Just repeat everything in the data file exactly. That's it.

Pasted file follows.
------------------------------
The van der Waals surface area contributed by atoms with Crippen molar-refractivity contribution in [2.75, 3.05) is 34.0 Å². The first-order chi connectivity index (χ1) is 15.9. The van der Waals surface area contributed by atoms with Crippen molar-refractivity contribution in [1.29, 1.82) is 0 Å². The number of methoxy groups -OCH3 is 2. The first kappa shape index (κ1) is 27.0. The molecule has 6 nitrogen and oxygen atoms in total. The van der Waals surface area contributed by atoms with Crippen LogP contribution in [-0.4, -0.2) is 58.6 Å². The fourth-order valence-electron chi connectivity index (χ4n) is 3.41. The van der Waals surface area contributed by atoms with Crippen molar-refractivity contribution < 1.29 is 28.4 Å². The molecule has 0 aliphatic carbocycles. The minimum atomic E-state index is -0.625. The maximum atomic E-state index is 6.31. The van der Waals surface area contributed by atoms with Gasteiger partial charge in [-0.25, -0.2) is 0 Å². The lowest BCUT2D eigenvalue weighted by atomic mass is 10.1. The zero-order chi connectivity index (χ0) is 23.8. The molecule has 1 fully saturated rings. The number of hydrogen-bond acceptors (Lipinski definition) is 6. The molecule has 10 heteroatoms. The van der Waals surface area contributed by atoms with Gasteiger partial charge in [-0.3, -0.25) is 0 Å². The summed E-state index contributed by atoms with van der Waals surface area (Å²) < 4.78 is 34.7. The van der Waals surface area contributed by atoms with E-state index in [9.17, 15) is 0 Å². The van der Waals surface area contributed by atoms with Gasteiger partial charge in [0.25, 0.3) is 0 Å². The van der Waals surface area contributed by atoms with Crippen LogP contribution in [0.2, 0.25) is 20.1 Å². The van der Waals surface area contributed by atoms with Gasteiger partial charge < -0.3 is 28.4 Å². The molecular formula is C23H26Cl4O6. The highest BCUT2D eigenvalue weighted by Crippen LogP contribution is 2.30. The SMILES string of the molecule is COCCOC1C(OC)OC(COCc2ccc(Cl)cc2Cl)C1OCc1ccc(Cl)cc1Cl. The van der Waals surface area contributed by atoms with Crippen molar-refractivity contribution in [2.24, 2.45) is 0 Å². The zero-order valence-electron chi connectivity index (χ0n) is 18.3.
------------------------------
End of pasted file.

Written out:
The van der Waals surface area contributed by atoms with Crippen molar-refractivity contribution in [2.75, 3.05) is 34.0 Å². The first-order chi connectivity index (χ1) is 15.9. The van der Waals surface area contributed by atoms with Crippen molar-refractivity contribution in [1.29, 1.82) is 0 Å². The number of methoxy groups -OCH3 is 2. The first kappa shape index (κ1) is 27.0. The molecule has 6 nitrogen and oxygen atoms in total. The van der Waals surface area contributed by atoms with Crippen LogP contribution in [-0.4, -0.2) is 58.6 Å². The fourth-order valence-electron chi connectivity index (χ4n) is 3.41. The van der Waals surface area contributed by atoms with Crippen molar-refractivity contribution < 1.29 is 28.4 Å². The molecule has 0 aliphatic carbocycles. The minimum atomic E-state index is -0.625. The maximum atomic E-state index is 6.31. The van der Waals surface area contributed by atoms with Gasteiger partial charge in [-0.25, -0.2) is 0 Å². The lowest BCUT2D eigenvalue weighted by atomic mass is 10.1. The zero-order chi connectivity index (χ0) is 23.8. The molecule has 1 fully saturated rings. The number of hydrogen-bond acceptors (Lipinski definition) is 6. The molecule has 10 heteroatoms. The van der Waals surface area contributed by atoms with Gasteiger partial charge in [-0.3, -0.25) is 0 Å². The summed E-state index contributed by atoms with van der Waals surface area (Å²) < 4.78 is 34.7. The van der Waals surface area contributed by atoms with E-state index in [9.17, 15) is 0 Å². The van der Waals surface area contributed by atoms with Gasteiger partial charge in [0.25, 0.3) is 0 Å². The van der Waals surface area contributed by atoms with Crippen LogP contribution in [0.2, 0.25) is 20.1 Å². The van der Waals surface area contributed by atoms with Gasteiger partial charge < -0.3 is 28.4 Å². The molecular formula is C23H26Cl4O6. The highest BCUT2D eigenvalue weighted by Crippen LogP contribution is 2.30. The SMILES string of the molecule is COCCOC1C(OC)OC(COCc2ccc(Cl)cc2Cl)C1OCc1ccc(Cl)cc1Cl. The van der Waals surface area contributed by atoms with Crippen molar-refractivity contribution in [2.24, 2.45) is 0 Å². The zero-order valence-electron chi connectivity index (χ0n) is 18.3.